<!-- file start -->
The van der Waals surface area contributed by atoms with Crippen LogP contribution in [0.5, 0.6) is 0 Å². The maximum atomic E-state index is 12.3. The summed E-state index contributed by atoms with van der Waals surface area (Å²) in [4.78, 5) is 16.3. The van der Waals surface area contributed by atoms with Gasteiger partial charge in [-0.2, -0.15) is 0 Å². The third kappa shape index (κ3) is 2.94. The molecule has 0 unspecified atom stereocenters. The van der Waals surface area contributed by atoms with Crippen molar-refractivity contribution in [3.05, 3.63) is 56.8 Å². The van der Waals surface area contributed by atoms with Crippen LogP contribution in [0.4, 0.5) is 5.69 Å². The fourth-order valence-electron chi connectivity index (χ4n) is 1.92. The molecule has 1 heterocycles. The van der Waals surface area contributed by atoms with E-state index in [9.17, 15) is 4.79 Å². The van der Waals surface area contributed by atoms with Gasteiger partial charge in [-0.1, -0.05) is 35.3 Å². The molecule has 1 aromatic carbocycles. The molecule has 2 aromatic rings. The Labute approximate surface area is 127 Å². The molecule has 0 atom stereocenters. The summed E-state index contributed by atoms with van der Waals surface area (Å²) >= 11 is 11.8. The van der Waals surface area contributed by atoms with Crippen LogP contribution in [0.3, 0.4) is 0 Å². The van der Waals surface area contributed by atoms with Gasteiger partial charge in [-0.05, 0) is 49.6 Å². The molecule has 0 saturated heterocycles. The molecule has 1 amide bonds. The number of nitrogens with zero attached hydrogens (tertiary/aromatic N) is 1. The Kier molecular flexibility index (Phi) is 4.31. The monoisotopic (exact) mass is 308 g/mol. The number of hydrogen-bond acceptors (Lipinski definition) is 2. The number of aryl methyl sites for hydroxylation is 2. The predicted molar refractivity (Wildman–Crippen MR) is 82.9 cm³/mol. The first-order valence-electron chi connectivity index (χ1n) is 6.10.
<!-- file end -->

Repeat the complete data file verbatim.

The van der Waals surface area contributed by atoms with Crippen LogP contribution in [0.5, 0.6) is 0 Å². The maximum atomic E-state index is 12.3. The summed E-state index contributed by atoms with van der Waals surface area (Å²) in [4.78, 5) is 16.3. The van der Waals surface area contributed by atoms with Gasteiger partial charge in [-0.2, -0.15) is 0 Å². The third kappa shape index (κ3) is 2.94. The molecule has 0 unspecified atom stereocenters. The van der Waals surface area contributed by atoms with Crippen molar-refractivity contribution in [3.05, 3.63) is 56.8 Å². The van der Waals surface area contributed by atoms with Crippen LogP contribution in [0.4, 0.5) is 5.69 Å². The fourth-order valence-electron chi connectivity index (χ4n) is 1.92. The molecule has 1 heterocycles. The van der Waals surface area contributed by atoms with E-state index in [9.17, 15) is 4.79 Å². The van der Waals surface area contributed by atoms with Gasteiger partial charge in [-0.1, -0.05) is 35.3 Å². The molecule has 1 aromatic carbocycles. The molecule has 2 aromatic rings. The Labute approximate surface area is 127 Å². The molecule has 0 atom stereocenters. The summed E-state index contributed by atoms with van der Waals surface area (Å²) >= 11 is 11.8. The van der Waals surface area contributed by atoms with Crippen LogP contribution in [0.3, 0.4) is 0 Å². The van der Waals surface area contributed by atoms with Gasteiger partial charge in [-0.05, 0) is 49.6 Å². The molecule has 0 saturated heterocycles. The molecule has 1 amide bonds. The number of nitrogens with zero attached hydrogens (tertiary/aromatic N) is 1. The Kier molecular flexibility index (Phi) is 4.31. The monoisotopic (exact) mass is 308 g/mol. The number of hydrogen-bond acceptors (Lipinski definition) is 2. The number of aryl methyl sites for hydroxylation is 2. The predicted molar refractivity (Wildman–Crippen MR) is 82.9 cm³/mol. The first-order valence-electron chi connectivity index (χ1n) is 6.10.